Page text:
Microbes in the air
High throughput genomic sequencing of bioaerosols in broiler chicken production facilities – Kate M. O’Brien – Microbial Biotechnology (OA)
Chronic inhalation exposure to agricultural dust promotes the development of chronic respiratory diseases among poultry workers. Poultry dust is composed of dander, chicken feed, litter bedding and microbes. However, the microbial composition and abundance has not been fully elucidated. Genomic DNA was extracted from settled dust and personal inhalable dust collected while performing litter sampling or mortality collection tasks. (…) Unlike settled dust composition, aerosolized dust composition had little variance between samples. These data provide an extensive analysis of the microbial composition and relative abundance in personal inhalable poultry dust and settled poultry dust.
Review: Approach of molecular methods for the detection and monitoring of microbial communities in bioaerosols: A review – Keunje Yoo – Journal of Environmental Sciences ($31.50)
Bioaerosols significantly affect atmospheric processes while they undergo long-range vertical and horizontal transport and influence atmospheric chemistry and physics and climate change. Accumulating evidence suggests that exposure to bioaerosols may cause adverse health effects, including severe disease. Studies of bioaerosols have primarily focused on their chemical composition and largely neglected their biological composition and the negative effects of biological composition on ecosystems and human health. Here, current molecular methods for the identification, quantification, and distribution of bioaerosol agents are reviewed. (…)
Microbes in schools
Microbiology: A budding researcher creates a stir with her LIST-supported project: Camilla Hurst – Luxembourg Institute of Science And Technology (LIST)
The Luxembourg Institute of Science and Technology (LIST) congratulates Camilla Hurst, a young Luxembourg student from the European School on winning the Charpak medal (the Nobel Prize in Physics 1992) on Friday 15 July, during her participation at the Expo-Sciences Europe in Toulouse (FR). (…) she was awarded the Charpak medal in recognition of her project “What do we bring home from school?” on which the 15-year-old student had been working for two years. She examined the presence of bacteria in her school, population density and type. Supported by LIST experts, Camilla identified the DNA of an unknown bacterium, probably discovering a new strain! She also developed protocols designed to reduce the number of bacteria in public places and their spread.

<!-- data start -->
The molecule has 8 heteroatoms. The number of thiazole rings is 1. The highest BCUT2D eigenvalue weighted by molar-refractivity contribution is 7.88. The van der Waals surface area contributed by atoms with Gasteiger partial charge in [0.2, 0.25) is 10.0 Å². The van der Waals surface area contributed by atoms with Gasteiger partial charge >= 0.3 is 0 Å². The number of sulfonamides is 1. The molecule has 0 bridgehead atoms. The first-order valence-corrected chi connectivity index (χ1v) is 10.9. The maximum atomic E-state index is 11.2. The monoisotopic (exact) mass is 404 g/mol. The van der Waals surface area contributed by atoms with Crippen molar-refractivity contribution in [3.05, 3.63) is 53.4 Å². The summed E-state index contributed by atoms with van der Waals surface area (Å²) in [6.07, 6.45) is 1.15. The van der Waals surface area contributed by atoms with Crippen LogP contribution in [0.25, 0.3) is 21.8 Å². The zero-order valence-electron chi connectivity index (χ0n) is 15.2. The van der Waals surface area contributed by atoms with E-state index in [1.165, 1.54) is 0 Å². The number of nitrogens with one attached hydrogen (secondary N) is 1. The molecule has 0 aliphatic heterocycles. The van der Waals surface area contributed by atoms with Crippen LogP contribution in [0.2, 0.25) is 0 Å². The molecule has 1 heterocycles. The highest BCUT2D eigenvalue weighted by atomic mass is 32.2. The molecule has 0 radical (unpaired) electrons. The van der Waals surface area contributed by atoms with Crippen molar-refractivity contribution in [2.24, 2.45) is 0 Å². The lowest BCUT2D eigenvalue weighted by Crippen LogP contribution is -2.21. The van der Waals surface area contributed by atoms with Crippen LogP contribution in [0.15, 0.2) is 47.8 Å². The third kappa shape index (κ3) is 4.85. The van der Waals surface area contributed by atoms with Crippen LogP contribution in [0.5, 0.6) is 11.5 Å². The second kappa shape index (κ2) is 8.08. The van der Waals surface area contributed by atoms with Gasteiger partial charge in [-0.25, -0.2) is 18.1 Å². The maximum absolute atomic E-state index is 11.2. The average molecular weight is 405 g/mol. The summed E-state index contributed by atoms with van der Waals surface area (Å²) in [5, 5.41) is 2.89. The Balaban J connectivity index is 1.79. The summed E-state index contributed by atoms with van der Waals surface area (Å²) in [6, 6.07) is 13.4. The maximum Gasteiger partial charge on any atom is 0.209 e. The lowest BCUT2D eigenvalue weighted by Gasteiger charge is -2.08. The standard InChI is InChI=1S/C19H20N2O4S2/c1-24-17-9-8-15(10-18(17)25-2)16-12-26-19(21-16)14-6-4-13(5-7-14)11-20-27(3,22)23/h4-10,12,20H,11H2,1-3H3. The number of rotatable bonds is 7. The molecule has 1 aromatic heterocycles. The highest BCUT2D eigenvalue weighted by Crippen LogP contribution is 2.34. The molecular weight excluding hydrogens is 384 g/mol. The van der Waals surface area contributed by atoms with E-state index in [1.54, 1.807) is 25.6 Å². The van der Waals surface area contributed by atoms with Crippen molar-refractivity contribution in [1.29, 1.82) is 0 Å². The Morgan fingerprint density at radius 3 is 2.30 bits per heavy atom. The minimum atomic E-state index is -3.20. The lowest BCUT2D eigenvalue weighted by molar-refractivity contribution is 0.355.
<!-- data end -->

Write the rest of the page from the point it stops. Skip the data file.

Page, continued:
Microbes in drinking water
Legionella DNA Markers in Tap Water Coincident with a Spike in Legionnaires’ Disease in Flint, MI – David Otto Schwake – Environmental Science & Technology Letters (OA)
Two clusters of Legionnaires’ disease occurred in Flint, MI, subsequent to switching to a corrosive potable water source from April 2014 to October 2015. We hypothesized that the interrupted corrosion control and associated release of iron, nutrients, and depleted chlorine residual in the distribution system would lead to high levels of Legionella. A tap water survey conducted throughout Flint in August and October 2015 confirmed Legionella pneumophila in two hospitals (…), but not small single-story buildings. (…) This study addresses knowledge gaps linking legionellosis outbreaks to changes in municipal water quality and distribution system operation.